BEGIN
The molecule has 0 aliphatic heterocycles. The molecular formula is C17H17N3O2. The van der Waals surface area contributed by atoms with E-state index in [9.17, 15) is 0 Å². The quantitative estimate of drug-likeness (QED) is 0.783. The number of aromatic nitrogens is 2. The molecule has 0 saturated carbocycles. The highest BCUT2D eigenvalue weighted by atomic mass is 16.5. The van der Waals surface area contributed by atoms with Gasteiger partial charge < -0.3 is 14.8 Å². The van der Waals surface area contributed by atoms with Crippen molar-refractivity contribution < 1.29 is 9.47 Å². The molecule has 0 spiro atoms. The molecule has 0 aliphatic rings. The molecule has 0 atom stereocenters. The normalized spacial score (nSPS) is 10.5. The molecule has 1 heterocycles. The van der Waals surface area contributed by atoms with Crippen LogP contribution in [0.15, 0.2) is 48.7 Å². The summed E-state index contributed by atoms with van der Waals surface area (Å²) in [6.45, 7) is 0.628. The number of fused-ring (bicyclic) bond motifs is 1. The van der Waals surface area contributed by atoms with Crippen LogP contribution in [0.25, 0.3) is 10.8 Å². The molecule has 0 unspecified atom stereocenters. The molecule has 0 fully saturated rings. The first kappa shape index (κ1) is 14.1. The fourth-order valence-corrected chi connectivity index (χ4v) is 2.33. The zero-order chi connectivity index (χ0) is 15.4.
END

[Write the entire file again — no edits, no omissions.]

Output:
The molecule has 0 aliphatic heterocycles. The molecular formula is C17H17N3O2. The van der Waals surface area contributed by atoms with E-state index in [9.17, 15) is 0 Å². The quantitative estimate of drug-likeness (QED) is 0.783. The number of aromatic nitrogens is 2. The molecule has 0 saturated carbocycles. The highest BCUT2D eigenvalue weighted by atomic mass is 16.5. The van der Waals surface area contributed by atoms with Gasteiger partial charge < -0.3 is 14.8 Å². The van der Waals surface area contributed by atoms with Crippen molar-refractivity contribution < 1.29 is 9.47 Å². The molecule has 0 spiro atoms. The molecule has 0 aliphatic rings. The molecule has 0 atom stereocenters. The normalized spacial score (nSPS) is 10.5. The molecule has 1 heterocycles. The van der Waals surface area contributed by atoms with Crippen LogP contribution in [0.15, 0.2) is 48.7 Å². The summed E-state index contributed by atoms with van der Waals surface area (Å²) in [6.45, 7) is 0.628. The number of fused-ring (bicyclic) bond motifs is 1. The van der Waals surface area contributed by atoms with Crippen LogP contribution in [0.25, 0.3) is 10.8 Å². The molecule has 0 unspecified atom stereocenters. The molecule has 0 fully saturated rings. The first kappa shape index (κ1) is 14.1. The fourth-order valence-corrected chi connectivity index (χ4v) is 2.33. The zero-order chi connectivity index (χ0) is 15.4.